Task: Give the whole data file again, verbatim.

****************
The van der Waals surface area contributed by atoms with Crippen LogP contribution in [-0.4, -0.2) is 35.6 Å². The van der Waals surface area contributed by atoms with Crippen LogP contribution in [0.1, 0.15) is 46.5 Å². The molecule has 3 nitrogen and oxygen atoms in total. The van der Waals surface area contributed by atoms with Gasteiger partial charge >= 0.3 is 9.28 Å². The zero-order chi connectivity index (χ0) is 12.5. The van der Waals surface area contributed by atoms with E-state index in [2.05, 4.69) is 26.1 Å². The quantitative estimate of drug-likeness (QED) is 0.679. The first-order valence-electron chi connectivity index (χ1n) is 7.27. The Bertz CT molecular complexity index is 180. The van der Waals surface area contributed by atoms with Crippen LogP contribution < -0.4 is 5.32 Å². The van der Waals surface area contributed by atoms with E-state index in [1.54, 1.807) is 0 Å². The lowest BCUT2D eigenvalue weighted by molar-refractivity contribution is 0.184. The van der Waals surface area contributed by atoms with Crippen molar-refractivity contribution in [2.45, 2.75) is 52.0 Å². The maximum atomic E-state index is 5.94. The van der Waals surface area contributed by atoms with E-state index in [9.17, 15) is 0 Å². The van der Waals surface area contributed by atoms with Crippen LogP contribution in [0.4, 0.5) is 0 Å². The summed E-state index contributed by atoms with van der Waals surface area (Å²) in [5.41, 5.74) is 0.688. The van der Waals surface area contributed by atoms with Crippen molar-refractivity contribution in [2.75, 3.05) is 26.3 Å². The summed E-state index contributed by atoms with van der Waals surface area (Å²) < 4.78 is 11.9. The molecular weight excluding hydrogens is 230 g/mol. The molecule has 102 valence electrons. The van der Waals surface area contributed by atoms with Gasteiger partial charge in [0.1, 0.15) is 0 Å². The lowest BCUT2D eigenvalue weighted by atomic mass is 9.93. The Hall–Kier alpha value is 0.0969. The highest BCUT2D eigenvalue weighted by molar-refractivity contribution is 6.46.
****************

The van der Waals surface area contributed by atoms with Crippen LogP contribution in [-0.4, -0.2) is 35.6 Å². The van der Waals surface area contributed by atoms with Crippen LogP contribution in [0.1, 0.15) is 46.5 Å². The molecule has 3 nitrogen and oxygen atoms in total. The van der Waals surface area contributed by atoms with Gasteiger partial charge >= 0.3 is 9.28 Å². The zero-order chi connectivity index (χ0) is 12.5. The van der Waals surface area contributed by atoms with E-state index in [2.05, 4.69) is 26.1 Å². The quantitative estimate of drug-likeness (QED) is 0.679. The first-order valence-electron chi connectivity index (χ1n) is 7.27. The Bertz CT molecular complexity index is 180. The van der Waals surface area contributed by atoms with Crippen LogP contribution < -0.4 is 5.32 Å². The van der Waals surface area contributed by atoms with E-state index in [1.54, 1.807) is 0 Å². The lowest BCUT2D eigenvalue weighted by molar-refractivity contribution is 0.184. The van der Waals surface area contributed by atoms with Crippen molar-refractivity contribution in [2.45, 2.75) is 52.0 Å². The maximum atomic E-state index is 5.94. The van der Waals surface area contributed by atoms with E-state index in [9.17, 15) is 0 Å². The van der Waals surface area contributed by atoms with Crippen LogP contribution in [0.4, 0.5) is 0 Å². The summed E-state index contributed by atoms with van der Waals surface area (Å²) in [5.41, 5.74) is 0.688. The van der Waals surface area contributed by atoms with Crippen molar-refractivity contribution in [2.75, 3.05) is 26.3 Å². The summed E-state index contributed by atoms with van der Waals surface area (Å²) < 4.78 is 11.9. The molecular weight excluding hydrogens is 230 g/mol. The molecule has 102 valence electrons. The van der Waals surface area contributed by atoms with Gasteiger partial charge in [0.1, 0.15) is 0 Å². The lowest BCUT2D eigenvalue weighted by atomic mass is 9.93. The Hall–Kier alpha value is 0.0969. The highest BCUT2D eigenvalue weighted by molar-refractivity contribution is 6.46.